No developed-developing countries divide on climate change: United StatesNew Delhi: Ahead of the UN climate talks in Paris later this year, the US today said there is no divide between developed and developing nations on the issue of climate change and emphasised the
New Delhi: Ahead of the UN climate talks in Paris later this year, the US today said there is no divide between developed and developing nations on the issue of climate change and emphasised the need to work together to confront challenges of global warming.
The UN climate conference, to be held in Paris from November 30 to December 11 of this year, is tasked with finalising a global agreement designed to cut greenhouse gas emissions. India is pro-actively engaging with the world to arrive at a fair and equitable climate agreement.
Stating that the US understands the kind of leadership that India wants it to play in climate talks, US Ambassador to India Richard R Verma said: "I think we are moving out and we need to move out of early 1990s world, which was divided into two camps. We are not in two camps anymore."
"If we all have to be in the same camp moving forward together again taking into account our national circumstances, we really do that," he said after launching the " Climate Partners" programme aimed at highlighting the economic opportunities associated with climate action.
The "Climate Partners" initiative will call on prominent US business and government leaders to share their experiences and successes in reducing emissions through series of in-person events with their counterparts in other countries.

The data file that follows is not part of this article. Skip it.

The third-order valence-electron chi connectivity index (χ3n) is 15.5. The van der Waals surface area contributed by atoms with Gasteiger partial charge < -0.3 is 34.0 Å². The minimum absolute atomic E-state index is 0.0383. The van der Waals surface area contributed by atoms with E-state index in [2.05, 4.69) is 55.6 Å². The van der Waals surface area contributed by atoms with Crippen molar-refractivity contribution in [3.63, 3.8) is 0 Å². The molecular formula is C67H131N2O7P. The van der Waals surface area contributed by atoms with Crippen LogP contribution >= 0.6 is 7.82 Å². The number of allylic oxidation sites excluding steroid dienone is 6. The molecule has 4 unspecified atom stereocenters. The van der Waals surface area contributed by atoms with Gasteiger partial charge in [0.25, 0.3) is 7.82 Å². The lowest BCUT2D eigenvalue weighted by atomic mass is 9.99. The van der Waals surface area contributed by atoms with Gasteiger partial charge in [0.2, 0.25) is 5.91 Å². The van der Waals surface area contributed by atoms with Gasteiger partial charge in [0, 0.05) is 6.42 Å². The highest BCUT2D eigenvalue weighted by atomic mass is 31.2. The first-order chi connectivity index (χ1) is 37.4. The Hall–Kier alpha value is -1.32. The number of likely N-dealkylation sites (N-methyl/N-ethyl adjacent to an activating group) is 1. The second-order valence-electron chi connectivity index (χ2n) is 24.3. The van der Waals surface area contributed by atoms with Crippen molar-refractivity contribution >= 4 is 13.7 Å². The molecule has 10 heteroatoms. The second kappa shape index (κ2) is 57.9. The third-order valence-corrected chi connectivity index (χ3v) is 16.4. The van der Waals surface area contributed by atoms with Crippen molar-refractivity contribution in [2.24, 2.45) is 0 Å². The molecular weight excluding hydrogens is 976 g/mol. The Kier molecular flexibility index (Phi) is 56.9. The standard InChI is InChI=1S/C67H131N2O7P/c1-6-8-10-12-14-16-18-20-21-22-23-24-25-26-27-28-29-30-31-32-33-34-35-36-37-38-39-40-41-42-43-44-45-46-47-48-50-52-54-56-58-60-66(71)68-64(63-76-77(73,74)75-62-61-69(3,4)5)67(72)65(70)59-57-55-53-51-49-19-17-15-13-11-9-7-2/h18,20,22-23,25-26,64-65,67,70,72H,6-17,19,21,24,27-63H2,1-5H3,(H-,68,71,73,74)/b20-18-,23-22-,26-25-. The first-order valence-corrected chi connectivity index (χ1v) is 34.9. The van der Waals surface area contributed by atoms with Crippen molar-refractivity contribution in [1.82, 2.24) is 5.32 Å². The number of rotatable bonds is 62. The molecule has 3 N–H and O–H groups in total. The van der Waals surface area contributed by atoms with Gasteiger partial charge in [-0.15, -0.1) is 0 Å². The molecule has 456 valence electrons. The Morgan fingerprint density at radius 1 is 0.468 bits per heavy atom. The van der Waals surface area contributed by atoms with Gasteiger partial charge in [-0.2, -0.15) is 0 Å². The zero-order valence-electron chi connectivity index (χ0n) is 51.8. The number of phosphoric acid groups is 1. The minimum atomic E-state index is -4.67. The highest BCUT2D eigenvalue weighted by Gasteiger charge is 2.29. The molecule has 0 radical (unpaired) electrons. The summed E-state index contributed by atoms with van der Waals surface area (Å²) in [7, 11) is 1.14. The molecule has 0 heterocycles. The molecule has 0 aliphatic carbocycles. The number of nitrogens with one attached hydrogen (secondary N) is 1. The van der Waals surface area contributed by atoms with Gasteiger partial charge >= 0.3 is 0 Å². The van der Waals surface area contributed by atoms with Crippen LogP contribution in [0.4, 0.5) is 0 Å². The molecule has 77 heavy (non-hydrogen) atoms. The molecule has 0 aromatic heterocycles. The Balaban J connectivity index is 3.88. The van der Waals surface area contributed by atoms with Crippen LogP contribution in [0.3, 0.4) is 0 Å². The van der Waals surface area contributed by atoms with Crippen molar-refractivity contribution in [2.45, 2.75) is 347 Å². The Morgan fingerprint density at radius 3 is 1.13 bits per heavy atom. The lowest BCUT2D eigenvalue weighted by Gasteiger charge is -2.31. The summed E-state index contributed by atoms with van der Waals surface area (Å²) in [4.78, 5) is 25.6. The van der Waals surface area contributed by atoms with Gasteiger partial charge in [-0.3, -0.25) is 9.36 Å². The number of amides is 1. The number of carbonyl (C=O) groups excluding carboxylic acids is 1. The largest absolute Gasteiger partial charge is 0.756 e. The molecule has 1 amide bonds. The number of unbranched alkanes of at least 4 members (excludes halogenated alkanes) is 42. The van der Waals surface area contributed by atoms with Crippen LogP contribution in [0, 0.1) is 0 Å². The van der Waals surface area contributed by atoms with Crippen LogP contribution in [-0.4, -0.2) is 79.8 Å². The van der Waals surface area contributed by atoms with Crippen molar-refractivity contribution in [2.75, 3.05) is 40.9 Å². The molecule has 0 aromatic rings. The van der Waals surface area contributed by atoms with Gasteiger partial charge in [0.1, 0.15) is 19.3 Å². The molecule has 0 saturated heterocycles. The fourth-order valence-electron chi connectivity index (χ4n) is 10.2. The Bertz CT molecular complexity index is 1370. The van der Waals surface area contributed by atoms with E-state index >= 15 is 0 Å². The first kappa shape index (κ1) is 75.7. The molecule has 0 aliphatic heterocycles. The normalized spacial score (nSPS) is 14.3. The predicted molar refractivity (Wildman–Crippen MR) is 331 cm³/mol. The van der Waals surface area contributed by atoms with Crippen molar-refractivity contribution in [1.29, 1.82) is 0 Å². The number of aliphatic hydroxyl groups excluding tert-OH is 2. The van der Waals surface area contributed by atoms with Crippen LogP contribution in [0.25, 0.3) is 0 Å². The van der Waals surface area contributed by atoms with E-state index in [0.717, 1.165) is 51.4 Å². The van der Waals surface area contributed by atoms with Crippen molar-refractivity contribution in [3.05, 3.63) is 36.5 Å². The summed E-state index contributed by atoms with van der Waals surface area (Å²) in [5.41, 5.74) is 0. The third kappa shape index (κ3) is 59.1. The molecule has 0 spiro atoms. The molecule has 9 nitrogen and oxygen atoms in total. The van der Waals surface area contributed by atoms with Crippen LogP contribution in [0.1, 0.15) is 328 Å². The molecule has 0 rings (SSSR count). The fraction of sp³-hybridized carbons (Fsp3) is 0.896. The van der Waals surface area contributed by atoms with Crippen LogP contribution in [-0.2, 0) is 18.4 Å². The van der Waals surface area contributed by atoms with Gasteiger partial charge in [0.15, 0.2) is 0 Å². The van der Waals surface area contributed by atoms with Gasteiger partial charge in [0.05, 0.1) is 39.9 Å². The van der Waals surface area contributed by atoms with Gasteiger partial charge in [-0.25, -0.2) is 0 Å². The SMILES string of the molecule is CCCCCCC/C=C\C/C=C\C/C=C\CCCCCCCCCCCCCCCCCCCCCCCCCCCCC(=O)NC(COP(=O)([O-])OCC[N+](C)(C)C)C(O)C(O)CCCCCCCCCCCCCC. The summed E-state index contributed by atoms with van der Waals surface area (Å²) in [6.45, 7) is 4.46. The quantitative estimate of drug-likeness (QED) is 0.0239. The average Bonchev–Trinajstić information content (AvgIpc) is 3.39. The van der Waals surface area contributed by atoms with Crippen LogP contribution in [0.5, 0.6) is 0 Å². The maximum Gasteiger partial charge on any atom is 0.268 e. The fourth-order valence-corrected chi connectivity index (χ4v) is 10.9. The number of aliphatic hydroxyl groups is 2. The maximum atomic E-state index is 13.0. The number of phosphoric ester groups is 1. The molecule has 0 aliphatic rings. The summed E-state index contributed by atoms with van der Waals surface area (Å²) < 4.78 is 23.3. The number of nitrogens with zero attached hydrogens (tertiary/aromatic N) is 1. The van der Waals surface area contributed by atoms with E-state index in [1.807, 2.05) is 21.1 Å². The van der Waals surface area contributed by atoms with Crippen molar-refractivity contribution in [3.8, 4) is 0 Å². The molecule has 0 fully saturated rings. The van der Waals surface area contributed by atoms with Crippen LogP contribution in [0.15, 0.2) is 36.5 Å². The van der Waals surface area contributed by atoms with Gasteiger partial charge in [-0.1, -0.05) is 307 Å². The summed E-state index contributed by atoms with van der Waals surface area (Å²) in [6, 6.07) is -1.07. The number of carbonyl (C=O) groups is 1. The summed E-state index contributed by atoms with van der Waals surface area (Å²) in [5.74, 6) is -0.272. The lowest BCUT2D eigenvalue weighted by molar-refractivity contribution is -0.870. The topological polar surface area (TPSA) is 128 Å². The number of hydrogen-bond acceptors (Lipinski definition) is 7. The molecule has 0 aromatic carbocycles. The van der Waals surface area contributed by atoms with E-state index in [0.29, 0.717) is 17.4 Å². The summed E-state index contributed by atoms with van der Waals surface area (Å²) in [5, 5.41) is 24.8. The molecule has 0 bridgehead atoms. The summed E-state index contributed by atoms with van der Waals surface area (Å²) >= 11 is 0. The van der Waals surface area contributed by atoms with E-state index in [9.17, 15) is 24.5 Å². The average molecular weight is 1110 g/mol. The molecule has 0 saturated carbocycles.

Asserting that the US is keen to have a "real partnership" with India on climate change action, Verma said, "India is working hard on its proposed intended nationally determined contributions (INDCs), and we are very much look forward to seeing it when it is ready."
The US already submitted its INDCs on March 31 and has made commitment to reduce emissions by 28 per cent by 2025.
Asked why the US' INDC was silent on technology transfer and financing issues, Verma said that the US is keen to share clean technologies with Indian companies and is addressing impediments for transfer of the same.
"We want to share our best technologies and practices with Indian companies. It is some of these impediments that we need to address to work on... intellectual property has also been a big issue, which overhangs the US companies to transfer technologies. We are working on these issues."
Noting that adaption is important to address the impact of climate change, he said that the US has already contributed USD three billion to the development of the climate fund.
In addition to traditional areas, the US is working closely with India to find ways to promote transition to a low carbon clean energy future.
In February, the US Embassy and the Ministry of New and Renewable Energy launched the India Clean Energy Finance Forum and the US-India Task Force on Clean Energy Finance.